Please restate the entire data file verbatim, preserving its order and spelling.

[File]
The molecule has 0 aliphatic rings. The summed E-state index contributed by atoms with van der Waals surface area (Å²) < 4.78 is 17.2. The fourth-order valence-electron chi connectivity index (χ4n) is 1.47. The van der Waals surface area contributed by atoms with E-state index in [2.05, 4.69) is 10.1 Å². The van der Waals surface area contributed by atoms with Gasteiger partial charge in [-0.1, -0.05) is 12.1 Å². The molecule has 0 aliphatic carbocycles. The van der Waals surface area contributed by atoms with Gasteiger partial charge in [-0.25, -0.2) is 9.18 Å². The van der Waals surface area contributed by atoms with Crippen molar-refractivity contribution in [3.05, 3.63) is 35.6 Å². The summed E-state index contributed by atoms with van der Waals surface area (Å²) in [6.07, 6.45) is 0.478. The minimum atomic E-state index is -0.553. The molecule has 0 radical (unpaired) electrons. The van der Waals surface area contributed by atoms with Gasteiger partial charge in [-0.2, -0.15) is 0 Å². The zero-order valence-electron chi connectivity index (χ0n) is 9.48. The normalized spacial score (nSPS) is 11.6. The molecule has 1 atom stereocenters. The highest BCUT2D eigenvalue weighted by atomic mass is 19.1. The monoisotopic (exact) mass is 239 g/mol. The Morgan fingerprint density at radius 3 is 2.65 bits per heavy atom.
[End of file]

The molecule has 0 aliphatic rings. The summed E-state index contributed by atoms with van der Waals surface area (Å²) < 4.78 is 17.2. The fourth-order valence-electron chi connectivity index (χ4n) is 1.47. The van der Waals surface area contributed by atoms with E-state index in [2.05, 4.69) is 10.1 Å². The van der Waals surface area contributed by atoms with Gasteiger partial charge in [-0.1, -0.05) is 12.1 Å². The molecule has 0 aliphatic carbocycles. The van der Waals surface area contributed by atoms with Gasteiger partial charge in [-0.25, -0.2) is 9.18 Å². The van der Waals surface area contributed by atoms with Crippen molar-refractivity contribution in [3.05, 3.63) is 35.6 Å². The summed E-state index contributed by atoms with van der Waals surface area (Å²) in [6.07, 6.45) is 0.478. The minimum atomic E-state index is -0.553. The molecule has 0 radical (unpaired) electrons. The van der Waals surface area contributed by atoms with Gasteiger partial charge in [-0.2, -0.15) is 0 Å². The zero-order valence-electron chi connectivity index (χ0n) is 9.48. The normalized spacial score (nSPS) is 11.6. The molecule has 1 atom stereocenters. The highest BCUT2D eigenvalue weighted by atomic mass is 19.1. The monoisotopic (exact) mass is 239 g/mol. The Morgan fingerprint density at radius 3 is 2.65 bits per heavy atom.